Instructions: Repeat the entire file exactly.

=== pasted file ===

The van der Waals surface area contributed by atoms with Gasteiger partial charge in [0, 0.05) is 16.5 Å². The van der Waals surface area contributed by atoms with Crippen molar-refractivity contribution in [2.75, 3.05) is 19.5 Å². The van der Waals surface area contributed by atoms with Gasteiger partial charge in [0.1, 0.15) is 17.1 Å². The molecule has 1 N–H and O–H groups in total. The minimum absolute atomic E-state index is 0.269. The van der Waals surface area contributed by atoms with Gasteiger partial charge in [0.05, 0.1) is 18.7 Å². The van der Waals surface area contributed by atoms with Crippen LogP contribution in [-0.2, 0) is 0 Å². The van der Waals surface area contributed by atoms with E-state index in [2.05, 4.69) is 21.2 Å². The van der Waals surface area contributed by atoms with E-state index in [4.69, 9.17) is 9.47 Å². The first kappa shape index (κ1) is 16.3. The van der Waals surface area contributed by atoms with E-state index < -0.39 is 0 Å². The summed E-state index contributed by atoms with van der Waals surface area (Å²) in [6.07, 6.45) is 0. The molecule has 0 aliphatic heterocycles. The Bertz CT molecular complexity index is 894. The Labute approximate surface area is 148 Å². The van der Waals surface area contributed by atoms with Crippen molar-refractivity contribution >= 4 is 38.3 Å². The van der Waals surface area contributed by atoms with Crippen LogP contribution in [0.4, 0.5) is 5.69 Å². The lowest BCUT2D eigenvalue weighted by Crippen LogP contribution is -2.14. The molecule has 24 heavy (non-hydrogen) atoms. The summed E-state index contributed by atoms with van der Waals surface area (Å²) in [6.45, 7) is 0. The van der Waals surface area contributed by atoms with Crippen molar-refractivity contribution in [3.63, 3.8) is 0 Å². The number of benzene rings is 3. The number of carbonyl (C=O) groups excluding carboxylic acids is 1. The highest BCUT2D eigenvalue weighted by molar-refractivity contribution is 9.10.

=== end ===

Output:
The van der Waals surface area contributed by atoms with Gasteiger partial charge in [0, 0.05) is 16.5 Å². The van der Waals surface area contributed by atoms with Crippen molar-refractivity contribution in [2.75, 3.05) is 19.5 Å². The van der Waals surface area contributed by atoms with Gasteiger partial charge in [0.1, 0.15) is 17.1 Å². The molecule has 1 N–H and O–H groups in total. The minimum absolute atomic E-state index is 0.269. The van der Waals surface area contributed by atoms with Gasteiger partial charge in [0.05, 0.1) is 18.7 Å². The van der Waals surface area contributed by atoms with Crippen LogP contribution in [-0.2, 0) is 0 Å². The van der Waals surface area contributed by atoms with E-state index in [2.05, 4.69) is 21.2 Å². The van der Waals surface area contributed by atoms with E-state index in [4.69, 9.17) is 9.47 Å². The first kappa shape index (κ1) is 16.3. The van der Waals surface area contributed by atoms with E-state index < -0.39 is 0 Å². The summed E-state index contributed by atoms with van der Waals surface area (Å²) in [6.07, 6.45) is 0. The molecule has 0 aliphatic heterocycles. The Bertz CT molecular complexity index is 894. The Labute approximate surface area is 148 Å². The van der Waals surface area contributed by atoms with Crippen molar-refractivity contribution >= 4 is 38.3 Å². The van der Waals surface area contributed by atoms with Crippen LogP contribution in [0.4, 0.5) is 5.69 Å². The lowest BCUT2D eigenvalue weighted by Crippen LogP contribution is -2.14. The molecule has 24 heavy (non-hydrogen) atoms. The summed E-state index contributed by atoms with van der Waals surface area (Å²) in [6.45, 7) is 0. The van der Waals surface area contributed by atoms with Crippen molar-refractivity contribution in [3.63, 3.8) is 0 Å². The number of benzene rings is 3. The number of carbonyl (C=O) groups excluding carboxylic acids is 1. The highest BCUT2D eigenvalue weighted by molar-refractivity contribution is 9.10.